As published in the L.A. Times, 12 July 2018:

On June 8, we lost a rare, great man. Anthony Bourdain was a lightning rod of cultural connectivity. He brought disparate, marginalized people together and made the unknown accessible — some of the many gifts that made Anthony such a valuable presence in our collective lives, whether we knew him or not. An unwavering supporter of women and the #MeToo movement, Bourdain’s loss was a tragedy on so many levels, to so many people who saw him as a beacon of a new way of being. We share that grief and deepest sadness for his family and those closest to him whose pain must be unimaginable.

One of the most vocal and unwavering figures in the #MeToo movement has been Asia Argento. At the center of our community, Asia has stood, her fist in the air, fighting daily not just for justice for those of us she has come to know, but for abused people the world over.

Asia has now found herself on the receiving end of vicious cyberbullying and repulsive slander at the hands of internet trolls who hold her responsible for Anthony’s death. She has been accused of everything from causing her boyfriend’s suicide to trying to use her “survivor status” and the #MeToo movement to advance her career.

There has long been a traditional narrative of blaming, vilifying and martyring courageous women. We reject that narrative. If there is one thing we know with unwavering confidence, “sexual violence victim” is not a title anyone wants attached to themselves. Being known as a sexual assault victim isn’t a badge of honor or career booster; it’s a highly difficult, sometimes traumatizing and humiliating experience. All of us who have taken the risk of coming forward — and it is truly a risk to us, our reputations, relationships and mental health — have faced harsh criticism and often outright anger and hatred online, in our respective communities and, for some, within our own families. Yet we come forward in the hope that we can change things for others and end the sexual violence and abuse that has flourished with impunity for millennia.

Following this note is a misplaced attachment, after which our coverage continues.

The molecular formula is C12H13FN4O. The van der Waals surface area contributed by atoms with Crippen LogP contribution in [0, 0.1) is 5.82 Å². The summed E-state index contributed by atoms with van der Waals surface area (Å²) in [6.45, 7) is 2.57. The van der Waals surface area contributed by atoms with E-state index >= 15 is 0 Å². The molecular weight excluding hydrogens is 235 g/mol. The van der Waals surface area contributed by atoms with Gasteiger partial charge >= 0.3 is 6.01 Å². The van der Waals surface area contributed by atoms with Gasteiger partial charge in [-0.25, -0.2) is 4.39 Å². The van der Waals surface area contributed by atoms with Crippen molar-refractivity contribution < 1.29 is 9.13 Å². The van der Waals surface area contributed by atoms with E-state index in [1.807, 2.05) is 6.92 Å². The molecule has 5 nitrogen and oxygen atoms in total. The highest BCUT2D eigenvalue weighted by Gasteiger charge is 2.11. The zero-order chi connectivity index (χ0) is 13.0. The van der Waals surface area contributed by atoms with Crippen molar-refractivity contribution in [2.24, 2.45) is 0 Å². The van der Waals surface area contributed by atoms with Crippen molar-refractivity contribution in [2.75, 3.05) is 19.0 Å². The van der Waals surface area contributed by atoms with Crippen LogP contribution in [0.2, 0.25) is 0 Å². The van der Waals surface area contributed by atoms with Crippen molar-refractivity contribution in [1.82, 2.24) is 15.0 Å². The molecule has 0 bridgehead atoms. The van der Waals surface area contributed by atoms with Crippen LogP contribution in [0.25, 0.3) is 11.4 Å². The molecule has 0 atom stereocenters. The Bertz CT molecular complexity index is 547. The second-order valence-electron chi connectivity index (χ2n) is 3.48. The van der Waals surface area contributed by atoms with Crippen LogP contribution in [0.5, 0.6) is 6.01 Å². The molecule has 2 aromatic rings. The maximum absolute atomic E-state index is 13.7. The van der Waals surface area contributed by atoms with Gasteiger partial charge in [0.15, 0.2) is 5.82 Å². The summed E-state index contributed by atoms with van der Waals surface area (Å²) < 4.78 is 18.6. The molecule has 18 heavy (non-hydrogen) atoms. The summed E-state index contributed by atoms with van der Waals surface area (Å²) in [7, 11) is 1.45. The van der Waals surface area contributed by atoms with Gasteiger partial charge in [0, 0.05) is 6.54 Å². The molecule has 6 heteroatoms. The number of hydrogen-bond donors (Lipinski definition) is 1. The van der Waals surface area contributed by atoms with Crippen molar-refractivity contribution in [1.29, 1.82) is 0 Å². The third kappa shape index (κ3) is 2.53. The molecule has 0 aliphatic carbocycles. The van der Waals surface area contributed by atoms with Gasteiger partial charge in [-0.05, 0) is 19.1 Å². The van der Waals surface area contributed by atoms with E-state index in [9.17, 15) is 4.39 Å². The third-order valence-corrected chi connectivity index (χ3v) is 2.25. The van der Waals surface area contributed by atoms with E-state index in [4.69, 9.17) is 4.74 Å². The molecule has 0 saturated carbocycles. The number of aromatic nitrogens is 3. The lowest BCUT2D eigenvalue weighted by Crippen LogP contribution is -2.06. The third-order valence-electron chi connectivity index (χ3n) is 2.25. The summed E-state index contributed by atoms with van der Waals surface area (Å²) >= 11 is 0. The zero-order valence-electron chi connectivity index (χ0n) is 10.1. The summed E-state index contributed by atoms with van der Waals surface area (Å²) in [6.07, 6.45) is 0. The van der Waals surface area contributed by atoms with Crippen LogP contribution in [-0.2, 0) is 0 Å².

We are here to ask those who are angry and grieving the loss of Anthony to find a healthy outlet for their pain. Asia is a survivor, just as we are, and her fame and outward show of strength does not make her any less vulnerable. Asia is not a headline — she is a human being, and she is in horrific pain.

We are proud to stand together as silence-breakers. We are so grateful for the foresight and compassion of #MeToo founder Tarana Burke and every member of the community of survivors whose pain deserves equal attention. We are indebted to and linked with every person who has come forward to report their own experiences with sexual harassment, abuse and rape. We are proud of the courage of each and every person who has decided to speak their truth, just as we support those who do not wish to speak. We are proud of the work that is being done, but we are not finished; we have only just begun.

We understand sexual harassment and assault are global epidemics. Our request for Asia is a request for any and all survivors. Our standing up for her is standing up to any and all bullies. We implore you to be kind to each other, to believe survivors, to stand up for survivors, to encourage, support and sympathize with them.

We ask you to stand with us, as we stand with Asia.


Jessicka Addams
Lysette Anthony
Rosanna Arquette
Jessica Barth
Chantal Cousineau
Terry Crews
Emma de Caunes
Paz de la Huerta
Juliana De Paula
Drew Dixon
Caitlin Dulany
Dawn Dunning
Molly Maeve Eagan
Lucia Evans
Alice Evans
Louisette Geiss
Louise Godbold
Larissa Gomes
Natasha Henstridge
Dominique Huett
Anna Graham Hunter
Melissa Kester
Katherine Kendall
Mia Kirshner
Nannette Klatt
Jasmine Lobe
Sarah Ann Masse
Brittny McCarthy
Rose McGowan
Mary Monahan
Olivia Munn
Samantha Panagrosso
Anthony Rapp
Starr Rinaldi
Tomi-Ann Roberts
Erika Rosenbaum
Kathryn Rossetter
Melissa Sagemiller
Johnathon Schaech
Morgan Shanahan
Lauren Sivan
Mira Sorvino
Cori Thomas
Melissa Thompson
Sarah Tither-Kaplan